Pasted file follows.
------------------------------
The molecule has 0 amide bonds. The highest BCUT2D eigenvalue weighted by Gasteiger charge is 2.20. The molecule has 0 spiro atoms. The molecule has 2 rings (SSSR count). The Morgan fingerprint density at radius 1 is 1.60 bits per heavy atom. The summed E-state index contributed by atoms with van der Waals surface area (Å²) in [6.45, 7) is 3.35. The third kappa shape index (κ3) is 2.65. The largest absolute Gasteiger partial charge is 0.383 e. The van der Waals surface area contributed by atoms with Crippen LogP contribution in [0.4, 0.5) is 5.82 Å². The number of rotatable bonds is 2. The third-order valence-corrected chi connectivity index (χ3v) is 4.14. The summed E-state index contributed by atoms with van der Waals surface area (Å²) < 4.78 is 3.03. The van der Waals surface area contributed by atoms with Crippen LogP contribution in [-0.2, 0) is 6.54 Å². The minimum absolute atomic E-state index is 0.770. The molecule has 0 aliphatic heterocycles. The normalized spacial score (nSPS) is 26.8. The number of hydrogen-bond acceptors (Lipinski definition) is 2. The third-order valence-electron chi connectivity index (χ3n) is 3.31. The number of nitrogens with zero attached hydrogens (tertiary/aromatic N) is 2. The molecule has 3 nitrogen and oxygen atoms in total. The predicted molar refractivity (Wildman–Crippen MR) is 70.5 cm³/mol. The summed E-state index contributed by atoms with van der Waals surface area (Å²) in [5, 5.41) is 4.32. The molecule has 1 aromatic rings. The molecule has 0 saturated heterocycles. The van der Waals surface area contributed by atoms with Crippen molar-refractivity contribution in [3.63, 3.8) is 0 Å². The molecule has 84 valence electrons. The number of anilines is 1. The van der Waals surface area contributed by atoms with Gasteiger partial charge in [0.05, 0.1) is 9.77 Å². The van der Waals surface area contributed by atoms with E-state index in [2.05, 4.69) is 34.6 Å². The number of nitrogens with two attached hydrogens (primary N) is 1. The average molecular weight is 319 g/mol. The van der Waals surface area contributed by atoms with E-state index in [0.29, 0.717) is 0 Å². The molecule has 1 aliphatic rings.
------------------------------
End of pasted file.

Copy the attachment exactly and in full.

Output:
The molecule has 0 amide bonds. The highest BCUT2D eigenvalue weighted by Gasteiger charge is 2.20. The molecule has 0 spiro atoms. The molecule has 2 rings (SSSR count). The Morgan fingerprint density at radius 1 is 1.60 bits per heavy atom. The summed E-state index contributed by atoms with van der Waals surface area (Å²) in [6.45, 7) is 3.35. The third kappa shape index (κ3) is 2.65. The largest absolute Gasteiger partial charge is 0.383 e. The van der Waals surface area contributed by atoms with Crippen LogP contribution in [0.4, 0.5) is 5.82 Å². The number of rotatable bonds is 2. The third-order valence-corrected chi connectivity index (χ3v) is 4.14. The summed E-state index contributed by atoms with van der Waals surface area (Å²) < 4.78 is 3.03. The van der Waals surface area contributed by atoms with Crippen LogP contribution in [-0.2, 0) is 6.54 Å². The minimum absolute atomic E-state index is 0.770. The molecule has 0 aliphatic heterocycles. The normalized spacial score (nSPS) is 26.8. The number of hydrogen-bond acceptors (Lipinski definition) is 2. The third-order valence-electron chi connectivity index (χ3n) is 3.31. The number of nitrogens with zero attached hydrogens (tertiary/aromatic N) is 2. The molecule has 3 nitrogen and oxygen atoms in total. The predicted molar refractivity (Wildman–Crippen MR) is 70.5 cm³/mol. The summed E-state index contributed by atoms with van der Waals surface area (Å²) in [5, 5.41) is 4.32. The molecule has 1 aromatic rings. The molecule has 0 saturated heterocycles. The van der Waals surface area contributed by atoms with Crippen molar-refractivity contribution in [3.63, 3.8) is 0 Å². The molecule has 84 valence electrons. The number of anilines is 1. The van der Waals surface area contributed by atoms with Gasteiger partial charge in [0.05, 0.1) is 9.77 Å². The van der Waals surface area contributed by atoms with E-state index in [2.05, 4.69) is 34.6 Å². The number of nitrogens with two attached hydrogens (primary N) is 1. The average molecular weight is 319 g/mol. The van der Waals surface area contributed by atoms with E-state index in [0.29, 0.717) is 0 Å². The molecule has 1 aliphatic rings.